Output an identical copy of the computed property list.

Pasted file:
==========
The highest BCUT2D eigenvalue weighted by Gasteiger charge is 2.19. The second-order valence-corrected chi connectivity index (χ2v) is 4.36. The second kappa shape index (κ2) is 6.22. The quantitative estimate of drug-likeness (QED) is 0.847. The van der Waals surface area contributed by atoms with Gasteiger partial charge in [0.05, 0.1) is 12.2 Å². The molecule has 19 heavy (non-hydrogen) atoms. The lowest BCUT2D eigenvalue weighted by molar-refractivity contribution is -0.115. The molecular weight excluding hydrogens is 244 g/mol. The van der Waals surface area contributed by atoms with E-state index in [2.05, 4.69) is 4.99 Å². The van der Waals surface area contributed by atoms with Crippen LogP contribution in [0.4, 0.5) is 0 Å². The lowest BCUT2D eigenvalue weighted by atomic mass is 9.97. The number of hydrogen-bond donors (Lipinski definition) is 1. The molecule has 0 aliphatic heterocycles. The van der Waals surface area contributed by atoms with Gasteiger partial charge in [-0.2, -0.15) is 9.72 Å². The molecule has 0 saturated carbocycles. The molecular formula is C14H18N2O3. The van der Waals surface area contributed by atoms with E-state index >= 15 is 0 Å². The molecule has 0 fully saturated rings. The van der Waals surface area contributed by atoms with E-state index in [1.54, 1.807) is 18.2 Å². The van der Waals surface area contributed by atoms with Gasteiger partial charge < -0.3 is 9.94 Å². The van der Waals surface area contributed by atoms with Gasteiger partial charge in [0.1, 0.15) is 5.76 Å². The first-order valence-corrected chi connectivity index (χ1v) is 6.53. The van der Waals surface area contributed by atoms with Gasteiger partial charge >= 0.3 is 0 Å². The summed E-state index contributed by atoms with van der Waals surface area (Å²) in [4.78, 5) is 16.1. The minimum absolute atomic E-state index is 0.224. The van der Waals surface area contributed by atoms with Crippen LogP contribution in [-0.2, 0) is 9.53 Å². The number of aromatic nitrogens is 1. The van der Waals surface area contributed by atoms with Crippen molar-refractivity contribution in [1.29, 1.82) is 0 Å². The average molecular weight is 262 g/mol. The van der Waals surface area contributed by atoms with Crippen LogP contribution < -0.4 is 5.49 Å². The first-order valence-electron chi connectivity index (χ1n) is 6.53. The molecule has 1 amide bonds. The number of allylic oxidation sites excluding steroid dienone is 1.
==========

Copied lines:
The highest BCUT2D eigenvalue weighted by Gasteiger charge is 2.19. The second-order valence-corrected chi connectivity index (χ2v) is 4.36. The second kappa shape index (κ2) is 6.22. The quantitative estimate of drug-likeness (QED) is 0.847. The van der Waals surface area contributed by atoms with Gasteiger partial charge in [0.05, 0.1) is 12.2 Å². The molecule has 19 heavy (non-hydrogen) atoms. The lowest BCUT2D eigenvalue weighted by molar-refractivity contribution is -0.115. The molecular weight excluding hydrogens is 244 g/mol. The van der Waals surface area contributed by atoms with E-state index in [2.05, 4.69) is 4.99 Å². The van der Waals surface area contributed by atoms with Crippen LogP contribution in [0.4, 0.5) is 0 Å². The lowest BCUT2D eigenvalue weighted by atomic mass is 9.97. The number of hydrogen-bond donors (Lipinski definition) is 1. The molecule has 0 aliphatic heterocycles. The van der Waals surface area contributed by atoms with Gasteiger partial charge in [-0.2, -0.15) is 9.72 Å². The molecule has 0 saturated carbocycles. The molecular formula is C14H18N2O3. The van der Waals surface area contributed by atoms with E-state index >= 15 is 0 Å². The molecule has 0 fully saturated rings. The van der Waals surface area contributed by atoms with E-state index in [1.54, 1.807) is 18.2 Å². The van der Waals surface area contributed by atoms with Gasteiger partial charge < -0.3 is 9.94 Å². The van der Waals surface area contributed by atoms with Gasteiger partial charge in [0.1, 0.15) is 5.76 Å². The first-order valence-corrected chi connectivity index (χ1v) is 6.53. The van der Waals surface area contributed by atoms with Gasteiger partial charge >= 0.3 is 0 Å². The summed E-state index contributed by atoms with van der Waals surface area (Å²) in [4.78, 5) is 16.1. The minimum absolute atomic E-state index is 0.224. The van der Waals surface area contributed by atoms with Crippen LogP contribution in [-0.2, 0) is 9.53 Å². The number of aromatic nitrogens is 1. The van der Waals surface area contributed by atoms with Crippen molar-refractivity contribution in [1.29, 1.82) is 0 Å². The average molecular weight is 262 g/mol. The van der Waals surface area contributed by atoms with Crippen LogP contribution < -0.4 is 5.49 Å². The first-order valence-electron chi connectivity index (χ1n) is 6.53. The molecule has 1 amide bonds. The number of allylic oxidation sites excluding steroid dienone is 1.